Five years later Dee had a recurrence of cancer and was failing. I mumbled something about dying of cancer and she retorted, “I’m not dying of cancer; I’m living with cancer.” She was saying that while cancer may be a fact of her life, she is in charge of living her life…until it’s over. She died a few weeks later…
Dee had a big impact on me. I reflected on times in my life when I had felt trapped. I realized that each time I allowed that feeling to persist, I was telling myself I was a victim and not in charge of my life. I was just making excuses for not taking charge and doing something.
Think about it: every time you blame something on a circumstance, your partner, your genes, your age or your addiction, you are making yourself a victim.
[SIZEWARP]The good news is that to lead a meaningful, fulfilling and mostly happy life, you need to take charge of living your life.[/SIZEWARP] Being more in charge of your living, however, is not an all-or-nothing thing. You begin with the choice to take charge of something, and then follow that choice with a myriad of further choices.
When young Bill was in high school he heard somewhere that the University computer Center was open for non-university people to use from 2 to 4 AM every night. He chose to set his alarm, sneak out of the house, go to learn by doing in the computer center every night, sneak back into his room and go to sleep. (His parents couldn’t understand why he was so tired in the daytime.) Bill Gates’s choice to take charge at that young age has affected virtually every home, office and school in North America and in much of the rest of the world. It has also led to the largest charitable donation in human history.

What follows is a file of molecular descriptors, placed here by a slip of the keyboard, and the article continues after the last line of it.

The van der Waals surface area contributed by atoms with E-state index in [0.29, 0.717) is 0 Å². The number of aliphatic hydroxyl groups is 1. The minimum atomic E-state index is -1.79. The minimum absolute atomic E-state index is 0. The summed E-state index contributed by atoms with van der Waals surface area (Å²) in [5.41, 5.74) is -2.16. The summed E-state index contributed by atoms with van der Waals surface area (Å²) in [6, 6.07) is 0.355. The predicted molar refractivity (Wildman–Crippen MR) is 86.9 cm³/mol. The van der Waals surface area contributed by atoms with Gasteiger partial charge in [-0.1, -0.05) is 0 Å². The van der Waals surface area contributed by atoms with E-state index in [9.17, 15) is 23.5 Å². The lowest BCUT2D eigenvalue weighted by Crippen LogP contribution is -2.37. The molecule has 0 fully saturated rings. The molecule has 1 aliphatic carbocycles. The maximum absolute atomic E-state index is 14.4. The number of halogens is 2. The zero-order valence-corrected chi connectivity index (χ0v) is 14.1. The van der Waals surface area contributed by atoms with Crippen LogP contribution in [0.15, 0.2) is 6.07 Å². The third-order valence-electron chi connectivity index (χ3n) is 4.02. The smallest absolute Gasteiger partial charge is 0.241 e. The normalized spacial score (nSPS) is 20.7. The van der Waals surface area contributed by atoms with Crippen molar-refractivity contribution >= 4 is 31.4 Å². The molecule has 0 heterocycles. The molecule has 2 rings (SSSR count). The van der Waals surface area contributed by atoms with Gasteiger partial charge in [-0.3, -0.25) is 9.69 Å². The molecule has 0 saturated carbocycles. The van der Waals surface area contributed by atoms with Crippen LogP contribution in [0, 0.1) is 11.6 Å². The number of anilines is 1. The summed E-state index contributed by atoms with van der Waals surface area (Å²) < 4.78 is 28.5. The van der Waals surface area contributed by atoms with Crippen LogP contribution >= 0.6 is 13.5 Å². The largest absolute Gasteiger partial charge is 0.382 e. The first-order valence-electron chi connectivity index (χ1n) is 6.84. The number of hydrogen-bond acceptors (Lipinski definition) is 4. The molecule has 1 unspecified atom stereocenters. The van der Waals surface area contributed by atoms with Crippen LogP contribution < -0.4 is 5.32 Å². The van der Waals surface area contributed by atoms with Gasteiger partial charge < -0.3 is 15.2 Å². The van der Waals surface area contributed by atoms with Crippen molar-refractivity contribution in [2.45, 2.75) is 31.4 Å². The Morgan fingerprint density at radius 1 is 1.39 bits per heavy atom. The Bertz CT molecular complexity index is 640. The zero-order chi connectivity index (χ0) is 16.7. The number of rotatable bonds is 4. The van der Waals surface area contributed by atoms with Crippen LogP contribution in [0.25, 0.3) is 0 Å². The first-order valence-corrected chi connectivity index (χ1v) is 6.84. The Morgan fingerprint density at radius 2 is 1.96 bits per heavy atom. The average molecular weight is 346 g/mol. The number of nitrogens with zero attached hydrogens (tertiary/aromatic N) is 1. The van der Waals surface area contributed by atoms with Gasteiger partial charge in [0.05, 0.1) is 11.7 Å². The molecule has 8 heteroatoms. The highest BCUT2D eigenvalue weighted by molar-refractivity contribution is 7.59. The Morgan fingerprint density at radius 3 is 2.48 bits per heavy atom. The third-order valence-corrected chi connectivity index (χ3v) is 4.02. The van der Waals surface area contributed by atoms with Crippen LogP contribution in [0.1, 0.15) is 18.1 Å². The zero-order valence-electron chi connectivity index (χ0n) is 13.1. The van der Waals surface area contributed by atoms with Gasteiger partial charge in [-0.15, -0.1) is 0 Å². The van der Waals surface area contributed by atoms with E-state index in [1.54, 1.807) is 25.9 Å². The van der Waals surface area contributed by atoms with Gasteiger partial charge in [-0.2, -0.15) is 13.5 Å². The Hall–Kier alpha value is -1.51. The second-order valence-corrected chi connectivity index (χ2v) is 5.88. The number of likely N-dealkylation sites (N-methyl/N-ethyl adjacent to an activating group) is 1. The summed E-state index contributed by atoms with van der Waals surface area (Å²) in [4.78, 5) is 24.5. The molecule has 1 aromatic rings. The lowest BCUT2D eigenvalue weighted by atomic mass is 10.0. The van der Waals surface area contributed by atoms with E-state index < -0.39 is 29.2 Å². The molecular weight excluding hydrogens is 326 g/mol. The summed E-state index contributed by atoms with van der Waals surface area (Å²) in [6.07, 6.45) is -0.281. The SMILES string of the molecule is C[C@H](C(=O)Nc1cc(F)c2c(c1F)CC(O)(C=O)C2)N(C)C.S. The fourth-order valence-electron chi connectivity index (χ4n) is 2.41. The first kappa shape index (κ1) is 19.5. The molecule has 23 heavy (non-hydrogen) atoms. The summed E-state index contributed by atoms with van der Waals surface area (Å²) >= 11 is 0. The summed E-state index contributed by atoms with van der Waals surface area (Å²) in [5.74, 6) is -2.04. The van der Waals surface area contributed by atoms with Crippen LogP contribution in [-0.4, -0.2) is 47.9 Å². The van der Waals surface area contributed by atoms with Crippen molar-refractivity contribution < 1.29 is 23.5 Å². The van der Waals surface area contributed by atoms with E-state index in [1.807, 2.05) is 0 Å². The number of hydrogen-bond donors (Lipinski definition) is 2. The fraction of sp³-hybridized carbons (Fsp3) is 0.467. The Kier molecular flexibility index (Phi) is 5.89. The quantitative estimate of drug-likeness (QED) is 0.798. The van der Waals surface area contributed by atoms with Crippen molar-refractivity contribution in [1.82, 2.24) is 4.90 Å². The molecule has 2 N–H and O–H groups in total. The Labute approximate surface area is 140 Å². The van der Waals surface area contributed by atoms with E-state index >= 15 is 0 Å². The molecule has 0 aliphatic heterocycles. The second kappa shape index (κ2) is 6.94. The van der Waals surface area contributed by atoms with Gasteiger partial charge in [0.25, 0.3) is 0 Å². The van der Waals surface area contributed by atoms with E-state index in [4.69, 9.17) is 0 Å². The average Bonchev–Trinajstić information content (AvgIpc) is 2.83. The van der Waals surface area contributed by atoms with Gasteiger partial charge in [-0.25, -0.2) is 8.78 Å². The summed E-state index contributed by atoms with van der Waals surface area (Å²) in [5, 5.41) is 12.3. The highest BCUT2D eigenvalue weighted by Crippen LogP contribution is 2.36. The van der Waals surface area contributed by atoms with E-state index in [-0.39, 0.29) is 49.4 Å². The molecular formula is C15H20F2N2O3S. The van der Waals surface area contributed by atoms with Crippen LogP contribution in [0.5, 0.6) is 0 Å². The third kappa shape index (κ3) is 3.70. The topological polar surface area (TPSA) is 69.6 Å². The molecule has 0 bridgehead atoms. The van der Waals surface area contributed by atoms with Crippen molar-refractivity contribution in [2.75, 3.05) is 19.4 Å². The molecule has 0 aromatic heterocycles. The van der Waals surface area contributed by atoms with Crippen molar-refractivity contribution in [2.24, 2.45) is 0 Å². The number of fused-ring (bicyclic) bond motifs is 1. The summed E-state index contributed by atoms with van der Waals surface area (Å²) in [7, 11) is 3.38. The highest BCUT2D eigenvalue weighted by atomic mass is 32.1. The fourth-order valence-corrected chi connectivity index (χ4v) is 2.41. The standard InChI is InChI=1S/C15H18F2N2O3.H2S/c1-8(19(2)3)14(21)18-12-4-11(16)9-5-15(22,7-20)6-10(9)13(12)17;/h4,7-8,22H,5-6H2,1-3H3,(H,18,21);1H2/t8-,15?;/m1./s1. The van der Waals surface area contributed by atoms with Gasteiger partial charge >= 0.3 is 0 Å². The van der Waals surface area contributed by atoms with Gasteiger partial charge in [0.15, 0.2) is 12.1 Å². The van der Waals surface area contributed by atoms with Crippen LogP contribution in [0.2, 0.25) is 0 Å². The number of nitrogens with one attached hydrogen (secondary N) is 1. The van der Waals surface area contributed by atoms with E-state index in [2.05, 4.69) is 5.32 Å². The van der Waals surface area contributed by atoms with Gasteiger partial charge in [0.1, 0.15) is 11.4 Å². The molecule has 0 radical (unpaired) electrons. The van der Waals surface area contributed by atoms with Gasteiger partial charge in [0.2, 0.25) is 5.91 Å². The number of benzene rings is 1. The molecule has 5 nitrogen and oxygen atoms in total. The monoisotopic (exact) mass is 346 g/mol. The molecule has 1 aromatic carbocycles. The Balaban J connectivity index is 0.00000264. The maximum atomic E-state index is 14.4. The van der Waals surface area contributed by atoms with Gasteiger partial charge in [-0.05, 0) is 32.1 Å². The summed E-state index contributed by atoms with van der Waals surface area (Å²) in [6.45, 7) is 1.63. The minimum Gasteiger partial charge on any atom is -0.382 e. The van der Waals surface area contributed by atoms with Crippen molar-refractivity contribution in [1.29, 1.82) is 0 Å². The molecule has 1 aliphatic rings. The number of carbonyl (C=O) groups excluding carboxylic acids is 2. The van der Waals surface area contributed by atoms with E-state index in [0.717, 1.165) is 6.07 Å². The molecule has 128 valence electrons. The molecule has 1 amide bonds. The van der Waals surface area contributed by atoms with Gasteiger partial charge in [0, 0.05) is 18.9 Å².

When Michael was a freshman at University in 1984, his parents made a surprise visit to his dorm room. “Where are your books?” his dad queried. Michael admitted he had chosen to spend his book money on computer parts to make computers for other students. “But don’t you see dad, there is no middleman? In 10 years I’ll be bigger than IBM.” His next choice was to leave University. In 10 years to the month Michael Dell’s sales surpassed those of IBM.
In the worst known case of child abduction and abuse, Jaycee Dugard was abducted at 11 and kept as a sex slave for 18 years. At 13 she gave birth to a daughter. She said in an interview that the birth of her daughter and her choice to be a good mother gave her life meaning and probably saved her life. She wrote, “I don’t think of myself as a victim. I survived.”
If Dee and Jaycee could choose to be in charge of their living, can’t we all? To what extent have you chosen to be in charge of your living?